Romance at first sight usually means being taken by surprise — “gobsmacked,” as one of the characters puts it in the awkwardly swoony “Love in Afghanistan” at Arena Stage. And the four figures in Charles Randolph-Wright’s premiere drama, generously laced with droll comedy, are nothing if not gobsmacked.
“You’re so extraordinary!” they gush in a variety of ways, over and over.
The setting is Bagram air base in Kabul, where a young hip-hop star named Duke is smitten by his female Afghan interpreter, Roya. (Duke is at Bagram to perform for the troops.) Duke the playa flirts, Roya the Muslim virgin resists, but they get along. So do Sayeed, Roya’s father (also a translator), and Desiree, Duke’s mother, who works for the World Bank.
“You are fascinating,” “You have been the surprise of my life” — the charm and romance foam up like soap suds. Randolph-Wright, one of the Mellon Foundation-funded resident playwrights at Arena and the director of Broadway’s current “Motown the Musical,” unabashedly loves these characters. But he doesn’t seem sure what to do with them, especially in such a volatile context. The fateful trip he cooks up for Duke and Roya, secretly venturing off-base and into Kabul against regulations and common sense, feels half-hearted.
Things predictably blow up from there, triggering military inquiries about Taliban threats. Unfortunately, that obscures a fascinating aspect of Roya: that she has frequently lived “bacha posh,” which means “dressed as a boy.” It’s often safer that way for girls in Afghanistan, she explains to Duke — the play does an awful lot of explaining — and it is often regarded as more honorable for families that do not have sons.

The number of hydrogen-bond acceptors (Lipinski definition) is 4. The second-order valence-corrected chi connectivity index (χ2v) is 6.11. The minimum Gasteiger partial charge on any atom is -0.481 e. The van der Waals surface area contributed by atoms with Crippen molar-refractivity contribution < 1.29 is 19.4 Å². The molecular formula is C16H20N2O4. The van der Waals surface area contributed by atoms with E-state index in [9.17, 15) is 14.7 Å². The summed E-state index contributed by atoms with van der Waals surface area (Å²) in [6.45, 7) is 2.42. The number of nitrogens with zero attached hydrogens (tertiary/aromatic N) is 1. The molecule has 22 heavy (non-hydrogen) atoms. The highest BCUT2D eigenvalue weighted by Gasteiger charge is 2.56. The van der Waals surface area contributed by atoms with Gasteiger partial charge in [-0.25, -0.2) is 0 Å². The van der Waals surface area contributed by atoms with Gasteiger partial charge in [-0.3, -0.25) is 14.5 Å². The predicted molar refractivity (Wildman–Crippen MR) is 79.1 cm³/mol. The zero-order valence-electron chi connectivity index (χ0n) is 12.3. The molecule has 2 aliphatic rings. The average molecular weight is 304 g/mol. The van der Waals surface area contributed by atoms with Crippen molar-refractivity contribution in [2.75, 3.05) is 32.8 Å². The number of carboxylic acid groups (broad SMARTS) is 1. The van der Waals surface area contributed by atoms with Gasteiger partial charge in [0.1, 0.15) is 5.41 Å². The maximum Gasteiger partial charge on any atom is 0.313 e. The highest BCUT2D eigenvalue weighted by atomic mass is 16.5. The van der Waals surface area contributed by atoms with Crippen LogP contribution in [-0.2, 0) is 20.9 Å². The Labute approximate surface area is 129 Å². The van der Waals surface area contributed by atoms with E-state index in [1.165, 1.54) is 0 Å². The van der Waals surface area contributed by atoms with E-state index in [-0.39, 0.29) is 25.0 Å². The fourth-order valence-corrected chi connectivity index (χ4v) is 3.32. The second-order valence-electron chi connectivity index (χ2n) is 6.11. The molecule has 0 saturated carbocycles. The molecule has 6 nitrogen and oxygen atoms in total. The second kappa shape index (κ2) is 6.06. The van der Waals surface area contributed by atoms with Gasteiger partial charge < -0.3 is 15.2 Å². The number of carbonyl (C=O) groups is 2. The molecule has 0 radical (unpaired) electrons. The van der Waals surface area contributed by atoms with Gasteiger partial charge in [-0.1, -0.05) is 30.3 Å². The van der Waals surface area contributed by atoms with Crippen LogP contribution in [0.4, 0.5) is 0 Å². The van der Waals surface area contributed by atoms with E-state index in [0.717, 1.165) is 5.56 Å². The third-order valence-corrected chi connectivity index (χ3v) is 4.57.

Duke has a mask, too; he’s a rich kid posing as a rhyming tough for the record industry money. But the script doesn’t delve into these conflicting roles Duke and Roya play, and it seldom dramatizes them in action. The relationship between the gender-blurred Roya and her traditional father would be worth a play by itself; as it is, Sayeed’s chauvinist attitudes are thinly summarized in a line that on Friday night drew knee-jerk hisses from some quarters of the Cradle, Arena’s 200-seat venue.
“Love in Afghanistan” is so uninterested in Afghanistan that U.S. military interrogators and a pivotal Afghan prisoner remain as off-stage characters. A lot of the second act takes place in Dubai, where Desiree has engineered a short visit for Sayeed and Roya and where a jolly romantic comedy breaks out. The crisp, funny tone has a disorienting, slightly fantastical showbizzy aura.
It’s impossible not to root for the noble Afghan girl, of course, and Melis Aker is tough and wry as Roya. The force of Aker’s passion eventually feels like it’s trying to plug a gap in the script, though, laboring to haul Afghan realities into view. Khris Davis is engaging as Duke, but the character’s inconsistencies — he’s literate and witty enough to intrigue Roya, but he also has a fat petulant streak — register as a little too improbable.
Joseph Kamal brings a calm presence to Sayeed, the most underwritten role at this point, but Dawn Ursula manages to command the play in stretches as Desiree. Ursula is one of those actresses who can use sentences like chefs use knives, which comes in handy as the no-nonsense Desiree carves up her capricious son.
Director Lucie Tiberghien’s production frames the play simply and elegantly. The Cradle isn’t made for fancy sets, so designer Daniel Conway provides some slightly elevated walkways. Mark Lanks creates deeply moody lighting, and Elisheba Ittoop’s music and sound design helps establish locales.
Arena uses the three-year-old Cradle sparingly; this is the first full production since last spring, and another won’t come along until June. Top ticket prices in what has become this rarefied new works palace are more than $100. As a not-for-profit concept, that’s hard to swallow.
By Charles Randolph-Wright. Directed by Lucie Tiberghien. Costumes, Kathleen Geldard. About two hours. $50-$105. Through Nov. 17 at Arena Stage, 1101 Sixth St. SW.
Call 202-488-3300 or visit arenastage.org.